“22. Having regard to the above background, we now proceed to formulate our directions in the following terms :
i) Until NCMSC formulates a scientific method for determining the basis for computing the required judge strength of the district judiciary, the judge strength shall be computed for each state, in accordance with the interim approach indicated in the note submitted by the Chairperson, NCMSC;
ii) NCMSC is requested to endeavour the submission of its final report by 31 December 2017;
iii) A copy of the interim report submitted by the Chairperson, NCMSC shall be forwarded by the Union Ministry of Law and Justice to the Chief Justices of all the High Courts and Chief Secretaries of all states within one month so as to enable them to take follow-up action to determine the required judge strength of the district judiciary based on the NCMSC interim report, subject to what has been stated in this judgment;
iv) The state governments shall take up with the High Courts concerned the task of implementing the interim report of the Chairperson, NCMSC (subject to what has been observed above) and take necessary decisions within a period of three months from today for enhancing the required judge strength of each state judiciary accordingly;
v) The state governments shall cooperate in all respects with the High Courts in terms of the resolutions passed in the joint conference of Chief Justices and Chief Ministers in April 2016 with a view to ensuring expeditious disbursal of funds to the state judiciaries in terms of the devolution made under the auspices of the Fourteenth Finance Commission;
vi) The High Courts shall take up the issue of creating additional infrastructure required for meeting the existing sanctioned strength of their state judiciaries and the enhanced strength in terms of the interim recommendation of NCMSC;
vii) The final report submitted by NCMSC may be placed for consideration before the Conference of Chief Justices. The directions in (i) above shall then be subject to the ultimate decision that is taken on receipt of the final report; and viii) A copy of this order shall be made available to the Registrars General of each High Court and to all Chief Secretaries of the States for appropriate action.”
The said matter now stands adjourned to July, 2017.
18. During Joint Conference of Chief Ministers of States and Chief Justices of High Courts held in April, 2015, a decision was taken that all High Courts will establish Arrears Committees and prepare a plan to clear backlog of cases pending for more than 5 years. Such Committees have reportedly been established. In Chief Justices’ Conference held in April, 2016 under Item No. 8 inter alia the following resolution was passed:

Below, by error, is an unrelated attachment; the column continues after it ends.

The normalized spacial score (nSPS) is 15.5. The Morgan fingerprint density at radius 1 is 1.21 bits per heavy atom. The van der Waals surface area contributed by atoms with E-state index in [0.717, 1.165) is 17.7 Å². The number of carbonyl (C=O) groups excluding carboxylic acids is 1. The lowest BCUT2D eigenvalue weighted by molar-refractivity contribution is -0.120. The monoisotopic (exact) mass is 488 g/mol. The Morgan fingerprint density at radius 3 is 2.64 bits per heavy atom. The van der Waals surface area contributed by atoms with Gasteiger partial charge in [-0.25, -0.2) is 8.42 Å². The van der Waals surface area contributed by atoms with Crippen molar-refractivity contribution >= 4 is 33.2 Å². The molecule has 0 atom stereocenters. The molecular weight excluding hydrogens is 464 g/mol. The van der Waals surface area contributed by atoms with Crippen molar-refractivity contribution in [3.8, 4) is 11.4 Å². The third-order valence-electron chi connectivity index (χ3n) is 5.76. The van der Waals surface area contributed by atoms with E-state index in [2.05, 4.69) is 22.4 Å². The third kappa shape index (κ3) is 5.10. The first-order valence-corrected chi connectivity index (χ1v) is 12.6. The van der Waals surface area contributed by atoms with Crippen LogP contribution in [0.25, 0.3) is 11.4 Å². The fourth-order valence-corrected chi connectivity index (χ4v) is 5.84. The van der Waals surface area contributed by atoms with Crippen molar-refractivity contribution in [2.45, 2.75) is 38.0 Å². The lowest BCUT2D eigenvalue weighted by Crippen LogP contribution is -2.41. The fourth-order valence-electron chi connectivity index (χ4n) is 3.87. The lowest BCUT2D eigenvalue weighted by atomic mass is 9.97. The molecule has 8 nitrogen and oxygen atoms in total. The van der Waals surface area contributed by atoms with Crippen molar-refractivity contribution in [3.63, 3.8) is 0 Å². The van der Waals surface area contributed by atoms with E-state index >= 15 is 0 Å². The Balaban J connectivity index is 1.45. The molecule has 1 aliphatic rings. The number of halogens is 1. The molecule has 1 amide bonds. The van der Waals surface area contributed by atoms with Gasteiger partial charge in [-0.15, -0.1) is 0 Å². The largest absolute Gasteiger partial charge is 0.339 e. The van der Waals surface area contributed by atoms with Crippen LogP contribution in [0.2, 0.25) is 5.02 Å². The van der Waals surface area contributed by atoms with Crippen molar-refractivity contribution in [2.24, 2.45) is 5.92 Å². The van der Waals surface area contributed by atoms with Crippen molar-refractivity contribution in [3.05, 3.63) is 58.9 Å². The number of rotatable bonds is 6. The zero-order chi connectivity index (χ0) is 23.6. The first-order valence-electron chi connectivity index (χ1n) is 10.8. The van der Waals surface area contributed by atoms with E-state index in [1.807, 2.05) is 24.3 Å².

“  DELAY AND ARREARS COMMITTEE:
xxx xxx xxx
(i) all High Courts shall assign top most priority for disposal of cases which are pending for more than five years;
(ii) High Courts where arrears of cases pending for more than five years are concentrated shall facilitate their disposal in mission mode;
(iii) High Courts shall progressively thereafter set a target of disposing of cases pending for more than four years;
(iv) while prioritizing the disposal of cases pending in the district courts for more than five years, additional incentives for the Judges of the district judiciary be considered where feasible; and (v) efforts be made for strengthening case-flow management rules.”
19. The position of five year old cases continues to be alarming in many States. Total number of more than five year old cases in subordinate courts at the end of the year 2015 is said to be 43,19,693 as noted in para 9 of the judgment of this Court dated 2nd January, 2017 in Imtiyaz Ahmad v. State of U.P. & Ors. [Criminal Appeal No. 254-262 of 2012]. Number of undertrials detained for more than five years at the end of the year 2015 is said to be 3599. Number of appeals pending in High Courts where detention period is beyond five years may be still higher.